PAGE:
This 19km long, gravel pass winds northwards up the Amathola escarpment through the beautiful Mpofu Nature Reserve, offering not only stunnng scenery and wildlife, but also some rich history and folklore. Entrance is free (at the time of writing in June, 2016) but there are gated control points at the foot and summit of the pass, where one has to sign in and out. This is the longest of the three local passes that traverse the Mpofu and Fort Fordyce Nature Reserves - the other two passes being the Fullers Hoek Pass and the Bosnek Pass. All three can be driven in a single day making for a feast of gravel road driving through some of the finest Eastern Cape scenery you will find. This pass is suitable for most vehicles in fair weather, but drive slowly as there are a few sections which get a bit rough. In very wet weather, a 4x4 would be best.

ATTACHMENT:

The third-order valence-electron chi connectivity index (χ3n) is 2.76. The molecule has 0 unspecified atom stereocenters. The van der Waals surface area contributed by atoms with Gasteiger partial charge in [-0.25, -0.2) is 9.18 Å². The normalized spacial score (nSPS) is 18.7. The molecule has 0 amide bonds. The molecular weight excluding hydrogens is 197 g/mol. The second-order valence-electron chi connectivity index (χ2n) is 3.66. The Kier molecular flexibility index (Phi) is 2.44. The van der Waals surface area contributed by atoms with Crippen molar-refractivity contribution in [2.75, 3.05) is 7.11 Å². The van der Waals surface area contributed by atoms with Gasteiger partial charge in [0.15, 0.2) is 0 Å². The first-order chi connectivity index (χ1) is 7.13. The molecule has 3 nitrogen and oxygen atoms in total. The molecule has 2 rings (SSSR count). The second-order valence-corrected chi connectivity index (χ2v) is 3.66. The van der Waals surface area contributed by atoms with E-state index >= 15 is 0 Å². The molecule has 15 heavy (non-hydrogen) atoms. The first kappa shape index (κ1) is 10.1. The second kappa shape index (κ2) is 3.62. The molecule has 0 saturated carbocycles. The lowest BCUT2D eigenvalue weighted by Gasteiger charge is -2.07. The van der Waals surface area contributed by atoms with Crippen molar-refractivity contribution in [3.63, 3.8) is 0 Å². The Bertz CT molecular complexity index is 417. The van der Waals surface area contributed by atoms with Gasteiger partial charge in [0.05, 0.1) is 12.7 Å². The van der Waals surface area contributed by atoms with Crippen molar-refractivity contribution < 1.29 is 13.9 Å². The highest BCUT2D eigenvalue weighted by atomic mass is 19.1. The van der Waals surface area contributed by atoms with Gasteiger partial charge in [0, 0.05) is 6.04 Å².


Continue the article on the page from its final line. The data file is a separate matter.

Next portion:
The Wolf River Pass connects the mountain-top village of Hogsback with the Sandile Dam and Keiskammahoek to the south east. The pass is named after the Wolf River which is a tributary of the Keiskamma River, both of which feed into the Sandile Dam at the foot of the pass. The 27 km long pass offers a wide range of varying and often spectacular scenery descending a total of 667m producing an average gradient of 1:41 with some of the steeper parts presenting at 1:6. Allow plenty of time to drive this road and expect rich visual rewards. Watch out for logging operations, falling trees, livestock and wild animals. Although the entire pass is gravel, it can be driven in a normal sedan vehicle in dry weather conditions.